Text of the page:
Showing posts with label quantum information science. Show all posts
Showing posts with label quantum information science. Show all posts

Quantum Computing - Discovery Of Unexpected Features In Ta2NiSe5, A Complicated Quantum Material.


A recent research discloses previously unknown features in Ta2NiSe5, a complicated quantum material. 

These results, which were made possible by a new approach pioneered at Penn, have implications for the development of future quantum devices and applications. 

This study, which was published in Science Advances, was directed by professor Ritesh Agarwal and done by graduate student Harshvardhan Jog in conjunction with Penn's Eugene Mele and Luminita Harnagea of the Indian Institute of Science Education and Research. (Find Research Paper Attached Below)

While progress has been made in the area of quantum information science in recent years, quantum computers are still in their infancy. 

  • Because present platforms are not built to enable many qubits to "speak" to one another, one problem is the ability to only employ a minimal number of "qubits," the unit that executes operations in a quantum computer. 
  • Materials must be efficient at quantum entanglement, which happens when the states of qubits stay connected regardless of their distance from one another, as well as coherence, or when a system can sustain this entanglement, in order to meet this challenge.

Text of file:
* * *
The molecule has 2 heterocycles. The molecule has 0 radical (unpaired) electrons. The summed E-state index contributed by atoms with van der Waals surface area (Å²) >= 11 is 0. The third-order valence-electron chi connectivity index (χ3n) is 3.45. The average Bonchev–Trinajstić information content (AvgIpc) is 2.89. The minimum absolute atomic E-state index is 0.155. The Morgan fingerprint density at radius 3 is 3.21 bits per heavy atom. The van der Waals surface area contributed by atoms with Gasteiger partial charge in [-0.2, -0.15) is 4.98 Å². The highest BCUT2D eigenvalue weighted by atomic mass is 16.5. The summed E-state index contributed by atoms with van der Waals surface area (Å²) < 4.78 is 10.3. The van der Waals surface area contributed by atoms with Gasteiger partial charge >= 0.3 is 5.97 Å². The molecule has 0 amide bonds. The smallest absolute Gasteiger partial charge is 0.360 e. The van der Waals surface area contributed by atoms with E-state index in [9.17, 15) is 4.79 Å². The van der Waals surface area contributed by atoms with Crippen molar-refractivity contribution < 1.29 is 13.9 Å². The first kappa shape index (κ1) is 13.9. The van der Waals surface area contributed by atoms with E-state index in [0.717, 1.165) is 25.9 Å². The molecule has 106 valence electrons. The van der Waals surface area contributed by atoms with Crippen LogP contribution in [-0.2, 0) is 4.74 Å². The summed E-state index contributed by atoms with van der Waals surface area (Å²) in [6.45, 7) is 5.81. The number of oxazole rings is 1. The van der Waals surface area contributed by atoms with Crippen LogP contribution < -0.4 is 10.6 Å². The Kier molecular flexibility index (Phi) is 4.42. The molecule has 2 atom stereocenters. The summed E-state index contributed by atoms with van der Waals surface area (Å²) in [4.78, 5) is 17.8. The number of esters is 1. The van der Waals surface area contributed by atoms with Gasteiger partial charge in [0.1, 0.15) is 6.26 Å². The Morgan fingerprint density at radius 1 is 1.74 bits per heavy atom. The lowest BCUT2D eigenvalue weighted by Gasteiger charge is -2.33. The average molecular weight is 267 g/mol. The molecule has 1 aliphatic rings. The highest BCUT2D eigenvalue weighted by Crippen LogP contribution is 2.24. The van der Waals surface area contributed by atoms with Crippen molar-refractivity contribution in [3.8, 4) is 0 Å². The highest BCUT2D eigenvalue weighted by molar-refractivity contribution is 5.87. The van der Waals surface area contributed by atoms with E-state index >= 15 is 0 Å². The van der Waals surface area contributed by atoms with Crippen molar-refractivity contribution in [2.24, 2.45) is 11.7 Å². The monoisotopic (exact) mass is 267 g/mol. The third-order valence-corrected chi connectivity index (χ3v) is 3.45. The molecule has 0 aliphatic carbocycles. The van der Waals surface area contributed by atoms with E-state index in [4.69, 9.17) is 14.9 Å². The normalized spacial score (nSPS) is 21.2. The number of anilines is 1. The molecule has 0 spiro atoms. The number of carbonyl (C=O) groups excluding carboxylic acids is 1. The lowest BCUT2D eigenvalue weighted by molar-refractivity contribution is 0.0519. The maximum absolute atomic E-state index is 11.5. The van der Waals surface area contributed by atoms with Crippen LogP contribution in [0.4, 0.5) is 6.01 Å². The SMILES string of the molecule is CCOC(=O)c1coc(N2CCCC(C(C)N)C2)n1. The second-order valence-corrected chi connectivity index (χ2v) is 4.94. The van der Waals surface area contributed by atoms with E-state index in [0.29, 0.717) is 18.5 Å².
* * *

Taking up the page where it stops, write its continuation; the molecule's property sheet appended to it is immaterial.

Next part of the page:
Jog investigated Ta2NiSe5, a material system with high electrical correlation, which makes it suitable for quantum devices. 

Strong electronic correlation refers to the relationship between a material's atomic structure and its electronic characteristics, as well as the strong contact between electrons. 

To investigate Ta2NiSe5, Jog modified an Agarwal lab method known as the circular photogalvanic effect, in which light is made to convey an electric field and may be utilized to examine various material characteristics. 

This approach, which has been developed and refined over many years, has revealed information about materials such as silicon and Weyl semimetals in ways that are not achievable with traditional physics and materials science research.